MONTGOMERY, Ala.-Charles E. Nabors, administrator of Bryan W. Whitfield Memorial Hospital in Demopolis, was elected chairman of the Alabama Hospital Association. Mr. Nabors replaced James H. Ford Jr., president of DCH Regional Medical Center, Tuscaloosa. Robert L. Smith, president of Decatur (Ala.) General Hospital, was chosen chairman-elect for 1995.
CHARLESTON, W.Va.-West Virginia Gov. Gaston Caperton and state legislative leaders have appointed a new 10-member task force to study healthcare issues in West Virginia and make recommendations on how to reform the delivery system there. The task force is the third such group put together in West Virginia in as many years, and healthcare reform legislation has failed in both 1993 and earlier this year (April 4, p. 32). "The governor and legislative leaders agreed to kill a healthcare bill near the end of the 1994 session because it had been changed so dramatically by special-interest groups," the governor's office said in a statement announcing the new task force. The group will include five state senators and five state delegates. The most recent reform bill that died would have created a five-member healthcare authority or board charged with drafting a universal access plan by 1995.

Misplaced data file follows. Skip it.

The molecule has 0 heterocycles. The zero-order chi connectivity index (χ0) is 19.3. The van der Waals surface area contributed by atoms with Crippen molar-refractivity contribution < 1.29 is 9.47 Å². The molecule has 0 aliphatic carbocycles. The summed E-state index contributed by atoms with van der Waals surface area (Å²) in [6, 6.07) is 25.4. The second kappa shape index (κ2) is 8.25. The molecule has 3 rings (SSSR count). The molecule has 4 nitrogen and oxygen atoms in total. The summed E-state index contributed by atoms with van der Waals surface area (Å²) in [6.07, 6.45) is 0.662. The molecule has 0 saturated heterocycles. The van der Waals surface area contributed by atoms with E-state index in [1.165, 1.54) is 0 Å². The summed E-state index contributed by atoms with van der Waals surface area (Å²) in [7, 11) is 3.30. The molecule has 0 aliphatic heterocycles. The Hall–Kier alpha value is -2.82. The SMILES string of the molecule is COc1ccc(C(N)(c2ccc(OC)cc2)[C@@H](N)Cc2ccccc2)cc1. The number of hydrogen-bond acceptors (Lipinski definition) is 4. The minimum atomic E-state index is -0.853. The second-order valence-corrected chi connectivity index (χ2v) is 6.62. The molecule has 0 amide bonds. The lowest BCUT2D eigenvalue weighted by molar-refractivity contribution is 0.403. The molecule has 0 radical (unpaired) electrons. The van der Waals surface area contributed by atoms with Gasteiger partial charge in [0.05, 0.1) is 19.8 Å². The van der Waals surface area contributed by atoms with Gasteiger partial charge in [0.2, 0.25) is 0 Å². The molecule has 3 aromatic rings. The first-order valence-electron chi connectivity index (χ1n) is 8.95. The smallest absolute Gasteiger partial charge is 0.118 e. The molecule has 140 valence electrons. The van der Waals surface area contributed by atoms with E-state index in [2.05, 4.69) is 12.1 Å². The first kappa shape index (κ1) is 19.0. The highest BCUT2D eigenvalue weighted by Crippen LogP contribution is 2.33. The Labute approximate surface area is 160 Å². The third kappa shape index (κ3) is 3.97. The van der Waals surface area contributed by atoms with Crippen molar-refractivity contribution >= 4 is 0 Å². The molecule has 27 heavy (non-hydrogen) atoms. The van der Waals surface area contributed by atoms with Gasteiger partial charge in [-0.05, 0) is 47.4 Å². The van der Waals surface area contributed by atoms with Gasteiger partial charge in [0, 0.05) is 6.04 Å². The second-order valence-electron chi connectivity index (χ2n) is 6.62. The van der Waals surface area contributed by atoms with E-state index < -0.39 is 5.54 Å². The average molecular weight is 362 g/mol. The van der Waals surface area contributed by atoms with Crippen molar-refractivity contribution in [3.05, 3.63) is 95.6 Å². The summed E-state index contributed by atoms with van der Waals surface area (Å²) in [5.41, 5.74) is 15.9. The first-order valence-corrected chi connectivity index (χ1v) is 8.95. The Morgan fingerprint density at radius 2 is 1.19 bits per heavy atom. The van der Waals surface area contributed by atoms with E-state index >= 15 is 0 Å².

FRANKFORT, Ky.-State officials say recent cuts in payments from the state's Medicaid program will save the state millions of dollars, but providers say fewer of their colleagues will be willing to treat poor patients. Human Resources Secretary Masten Childers II said the cuts, which took effect June 1, will save the state $4 million during the next year. The reductions are part of a plan to cut $140 million from the state's Medicaid budget. Lawmakers sought the cuts, and Gov. Brereton
Jones wants to use the savings to add low-income Kentuckians to the Medicaid program. Mr. Childers said the new rates simply put Kentucky in line with what other states pay. For example, Kentucky optometrists have been receiving $35 for initial eye exams, compared with $18.64 in Ohio and $26 in Tennessee. With the new rate, Kentucky optometrists will be paid $31.50, Mr. Childers said. Optometrists, who received $8.9 million in payments last year, will see their payments cut by $1.8 million. Officials also are considering cutting physicians' payments by $50 million, Mr. Childers said. The cabinet has not finished calculating the new rates for physicians, but Mr. Childers said as much as 20% could be cut from current payments. Physicians received about $250 million from Medicaid last year. The proposed cuts in physician payments will make it harder for poor people to obtain healthcare, said Ardis Hoven, M.D., president of the Kentucky Medical Association. Doctors "are not going to be able to afford to take care of them" and will either drop out of the program or limit the number of Medicaid recipients they see, Dr. Hoven said.-Associated Press